“We open our doors to you on this eternal night. Under the moon’s gaze, you may enter. [This] is an atmospheric exploration game. The player is tasked with completing a ritual prescribed by an interspecies pact formed eons ago. Complete puzzles and delve deeper into a bewildering monument.”
Full disclosure right ahead:
Raindrinker used a free key of “There Was the Moon”, provided by Ben Lapid, to play the game and write an article about it.
“There Was the Moon” is such a piece. It is a game version of the most auteur home movies, or the weirdest post-surrealist music – the kind of things they show in whimsical festivals in Europe that are so delightfuly underground and outside of the mainstream that you can do nothing else but feel the presence of an author and a deep artistic intent that lingers, but you are never quite sure what the hell it wants to be. This game is to most games what a poem is to a story.
Are games art? I sure hope so, because “There Was the Moon” is almost nothing but art – art, ambience, melancholy and a lot of mood, all pointing in the same direction to make something that feels complete, like a statue. There are a few puzzles in it, but honestly, I almost feel like they are a concession to not let anyone say this is not a game. They offer some pacing, but the game itself happens when you are just walking and letting the visuals as well as audio bouncing inside your head.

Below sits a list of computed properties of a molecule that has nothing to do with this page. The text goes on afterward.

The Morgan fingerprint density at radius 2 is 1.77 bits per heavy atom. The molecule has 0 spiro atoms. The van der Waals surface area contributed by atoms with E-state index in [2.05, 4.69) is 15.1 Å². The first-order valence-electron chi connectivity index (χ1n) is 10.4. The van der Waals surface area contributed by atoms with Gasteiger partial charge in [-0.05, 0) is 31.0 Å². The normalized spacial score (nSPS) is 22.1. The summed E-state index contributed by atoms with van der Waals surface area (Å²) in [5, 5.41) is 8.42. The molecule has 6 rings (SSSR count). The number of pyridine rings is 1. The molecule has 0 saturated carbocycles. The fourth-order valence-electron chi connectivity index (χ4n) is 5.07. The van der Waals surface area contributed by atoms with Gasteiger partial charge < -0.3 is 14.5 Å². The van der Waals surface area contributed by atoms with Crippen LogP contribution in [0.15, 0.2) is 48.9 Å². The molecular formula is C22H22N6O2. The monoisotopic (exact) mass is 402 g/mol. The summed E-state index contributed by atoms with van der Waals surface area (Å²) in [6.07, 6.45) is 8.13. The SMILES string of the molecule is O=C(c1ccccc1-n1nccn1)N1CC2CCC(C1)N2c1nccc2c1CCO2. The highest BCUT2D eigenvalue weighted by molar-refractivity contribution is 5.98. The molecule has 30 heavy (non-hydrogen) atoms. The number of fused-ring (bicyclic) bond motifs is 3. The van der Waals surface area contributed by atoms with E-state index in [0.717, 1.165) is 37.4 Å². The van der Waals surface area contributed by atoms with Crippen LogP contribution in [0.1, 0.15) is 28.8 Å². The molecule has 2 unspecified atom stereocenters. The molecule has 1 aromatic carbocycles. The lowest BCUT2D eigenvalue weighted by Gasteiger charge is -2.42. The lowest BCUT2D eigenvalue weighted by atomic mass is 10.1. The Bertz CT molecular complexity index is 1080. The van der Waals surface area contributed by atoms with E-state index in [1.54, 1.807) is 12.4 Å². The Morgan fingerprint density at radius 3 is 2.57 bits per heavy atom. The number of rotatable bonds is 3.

There is a ton of care put in both the audiovisual representation. The visuals are just brutalist and delightful, with some very elegant lighting and shadow effects that feel extremely soft and physical. The audio is something incredible and it constantly hits that strange note that makes your skin crawl and your spine shiver, but not in an uncomfortable way… It feels more like ASMR.
It is not a horror game, but it is deeply unsettling. It has some very minor ‘jump scares’, but no random monsters, nothing that feels gratuitous and cheap. “There Was the Moon” does not really want to scare you at all. Instead it aims to confuse you, draw you in, make you uneasy. For those who have played it, it feels like one of the games Coda from “The Beginner’s Guide” would make: Just a place with a mood, a game that does not really welcome you or wants to be played that much. It also might be a coincidence, but both titles feature lampposts.
“There Was the Moon” might have had a consistent message, some lore that I just missed or did not understand, but neither did I as a player really care about that nor did the game itself. Why should it? This one-man auteur piece deals in vibes and moods. Within a timespan of just one to two hours, it attempts to speak to the player’s soul, and what can I say? The feelings it delivered to me will surely be sitting for a while. [PLAY]